A RECURRING theme during the PTI’s seven-year-long election campaign was the importance of strengthening institutions. The accusation was that overt centralisation, rule by fiat, and failure to accord autonomy in decision-making were hallmarks of the last two governments, and in particular of the PML-N in Punjab. The outcome is hollowed out structures, which remain deeply politicised and dysfunctional. In other words, there is a crisis of state capacity perpetuated by overt politicisation.
The PTI’s diagnosis of Pakistan’s ailing state capacity is largely correct. Decision-making is often beholden to political (rather than a needs-based or planning) calculus, which, in turn, is tied to electoral or rent-seeking considerations. This is true from taxation policy at the federal level, to how land is used and allocated by provincial governments, to how local community infrastructure is planned by district governments.
Years of compromised logic dictating government functioning have eroded bureaucratic capacity in myriad ways. Foremost, civil servants have become wilful (or unwilling) collaborators in various rent-seeking projects. In many instances, they even become pioneers, using policymaking levers to accrue personal enrichment and other advantages for themselves.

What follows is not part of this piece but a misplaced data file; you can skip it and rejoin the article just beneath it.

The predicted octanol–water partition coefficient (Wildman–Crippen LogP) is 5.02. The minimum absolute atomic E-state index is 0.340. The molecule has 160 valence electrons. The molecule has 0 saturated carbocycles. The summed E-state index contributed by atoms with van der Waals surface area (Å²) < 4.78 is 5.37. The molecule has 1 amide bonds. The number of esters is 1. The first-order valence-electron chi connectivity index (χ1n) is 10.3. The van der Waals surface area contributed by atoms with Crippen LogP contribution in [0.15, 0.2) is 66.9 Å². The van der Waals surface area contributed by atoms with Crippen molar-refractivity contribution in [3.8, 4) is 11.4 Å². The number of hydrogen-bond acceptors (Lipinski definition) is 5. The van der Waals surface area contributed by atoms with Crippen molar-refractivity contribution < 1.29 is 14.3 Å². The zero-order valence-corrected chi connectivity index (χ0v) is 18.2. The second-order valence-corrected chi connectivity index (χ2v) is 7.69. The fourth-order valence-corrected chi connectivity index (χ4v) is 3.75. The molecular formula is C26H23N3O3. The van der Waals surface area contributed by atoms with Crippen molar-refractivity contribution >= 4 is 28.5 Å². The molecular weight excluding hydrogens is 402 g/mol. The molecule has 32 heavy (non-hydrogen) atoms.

Years of compromised logic dictating government functioning have eroded bureaucratic capacity in myriad ways.
The other major indicator of institutional decay is the general decline in quality and coherence of state functioning. In an ideal-type Weberian bureaucracy, an order issued from the top would be implemented as is by, to borrow a phrase from Joel Migdal, those in the ‘trenches’. For example, if the secretary of the irrigation department wants to enforce strict penalties for water wastage or theft, these would be implemented wholesale by the field staff. Fair to say Pakistan is many degrees away from any such ideal type. At various points in the bureaucratic chain, a simple lack of competence and technical know-how, or the encroachment of private/political interests at various tiers of the bureaucracy, would undermine the process of implementation. This is one of the main reasons why a considerable gap exists on what’s promised or conceived on paper, and what the state actually does.
On paper, the PTI government’s stated response to such deep-rooted problems has been somewhat incoherent itself. In one of his first interactions of any kind, the prime minister promised a large assembly of senior bureaucrats that he would protect them from political interference and the egregious excesses of the National Accountability Bureau. They would thus be given autonomy to carry out their jobs unhindered. This is the model that was apparently adopted in the much-heralded police reforms for Khyber Pakhtunkhwa as well.
On the other hand, various arms of the PTI government have also issued statements talking about grave consequences for bureaucrats who do not comply with government orders. There has also been talk of summary removals from service and other forms of punitive action, which do not seem to be in line with existing rules and procedures.